Following Bahrain’s example, Qatar and Kuwait indicated intentions to abolish the sponsorship system as well. Both countries capitalized on the good press that followed these announcements, but neither implemented visible measures to secure permanent reform.
Recently, Saudi Arabia and Lebanon also announced schemes to replace the sponsorship system with more labor-friendly mechanisms. Neither offered a particularly concrete scope or timeline of their proposals, and both conditioned reform on approval from specific government bodies. Neither nation has historically fulfilled major commitments to migrant reform, which dampens hopes that these new programs will entail substantive change.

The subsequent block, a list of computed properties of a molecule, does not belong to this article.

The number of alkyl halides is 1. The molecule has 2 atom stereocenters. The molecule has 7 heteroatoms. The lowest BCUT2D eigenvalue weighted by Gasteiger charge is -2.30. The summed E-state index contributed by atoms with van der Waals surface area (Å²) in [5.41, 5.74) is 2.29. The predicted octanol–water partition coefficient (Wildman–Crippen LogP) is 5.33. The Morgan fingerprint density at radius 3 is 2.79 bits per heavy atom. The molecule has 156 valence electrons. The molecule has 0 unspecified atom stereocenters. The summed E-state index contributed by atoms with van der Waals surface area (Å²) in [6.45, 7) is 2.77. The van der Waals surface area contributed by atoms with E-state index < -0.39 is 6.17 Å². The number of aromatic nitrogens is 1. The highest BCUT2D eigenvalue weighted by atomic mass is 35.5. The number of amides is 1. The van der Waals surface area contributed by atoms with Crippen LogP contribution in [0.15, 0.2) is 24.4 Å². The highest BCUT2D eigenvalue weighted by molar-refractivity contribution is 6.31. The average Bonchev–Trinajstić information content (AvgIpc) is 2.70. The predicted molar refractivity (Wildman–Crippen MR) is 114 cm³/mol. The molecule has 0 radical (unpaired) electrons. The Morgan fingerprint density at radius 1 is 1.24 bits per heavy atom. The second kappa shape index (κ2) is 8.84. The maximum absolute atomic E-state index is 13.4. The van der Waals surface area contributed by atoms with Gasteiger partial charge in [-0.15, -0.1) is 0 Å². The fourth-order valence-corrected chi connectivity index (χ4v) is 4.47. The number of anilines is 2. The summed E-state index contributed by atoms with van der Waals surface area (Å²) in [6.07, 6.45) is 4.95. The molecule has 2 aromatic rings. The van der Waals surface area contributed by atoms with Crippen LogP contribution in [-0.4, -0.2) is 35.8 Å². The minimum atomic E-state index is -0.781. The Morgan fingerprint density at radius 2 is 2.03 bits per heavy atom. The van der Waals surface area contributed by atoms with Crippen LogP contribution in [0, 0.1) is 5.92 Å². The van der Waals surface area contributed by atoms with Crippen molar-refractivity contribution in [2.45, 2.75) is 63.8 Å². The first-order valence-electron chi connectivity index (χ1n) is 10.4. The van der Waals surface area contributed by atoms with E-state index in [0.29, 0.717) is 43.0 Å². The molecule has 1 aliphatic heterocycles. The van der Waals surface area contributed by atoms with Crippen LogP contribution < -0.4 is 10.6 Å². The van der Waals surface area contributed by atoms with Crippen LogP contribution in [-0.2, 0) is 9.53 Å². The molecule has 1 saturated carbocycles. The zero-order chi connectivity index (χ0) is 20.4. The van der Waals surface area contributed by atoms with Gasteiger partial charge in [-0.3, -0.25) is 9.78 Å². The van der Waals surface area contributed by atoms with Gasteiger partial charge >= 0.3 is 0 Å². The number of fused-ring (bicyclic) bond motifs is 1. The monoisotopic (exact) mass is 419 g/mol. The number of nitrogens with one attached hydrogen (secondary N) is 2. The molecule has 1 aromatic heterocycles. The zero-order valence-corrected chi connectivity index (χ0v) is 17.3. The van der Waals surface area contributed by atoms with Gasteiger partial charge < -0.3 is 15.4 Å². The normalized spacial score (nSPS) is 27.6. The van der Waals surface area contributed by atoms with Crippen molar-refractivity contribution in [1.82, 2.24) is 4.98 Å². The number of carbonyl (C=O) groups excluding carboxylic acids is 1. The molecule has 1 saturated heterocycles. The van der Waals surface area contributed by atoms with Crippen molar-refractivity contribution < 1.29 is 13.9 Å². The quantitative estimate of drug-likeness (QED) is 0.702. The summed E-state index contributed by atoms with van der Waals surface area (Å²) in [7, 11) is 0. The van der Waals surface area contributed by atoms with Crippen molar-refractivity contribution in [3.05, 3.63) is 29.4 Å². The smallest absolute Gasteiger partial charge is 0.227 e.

The functional difficulty in legislating such large-scale reform can only partly explain failures to replace the system. The absence of an authentic commitment to reform – and an ulterior motive behind reform – provides a more complete explanation; The negative attention cast on the Gulf over recent years has affected their relationship with migrant-sending nations, including their supply of preferred migrant workers. The Philippines, Indonesia, and Nepal have all implemented bans to various countries in the region. The effects of sponsorship are almost always directly or indirectly inculpated in the labor and rights abuses that these nations and NGOs cite. The image formed by the sponsorship system is consequently the primary concern of these nations – not the sponsorship system itself, nor the exploitation of migrant workers. Staes do not necessarily need to maintain safe and fair images to attract migrants, who are often willing to endure horrific conditions in order to provide remittances to their families, but rather to quell sending-countries that threaten to impede migrant supply. Image is also critical for tourism (and other international financial relationships), which rights-organizations particularly influence.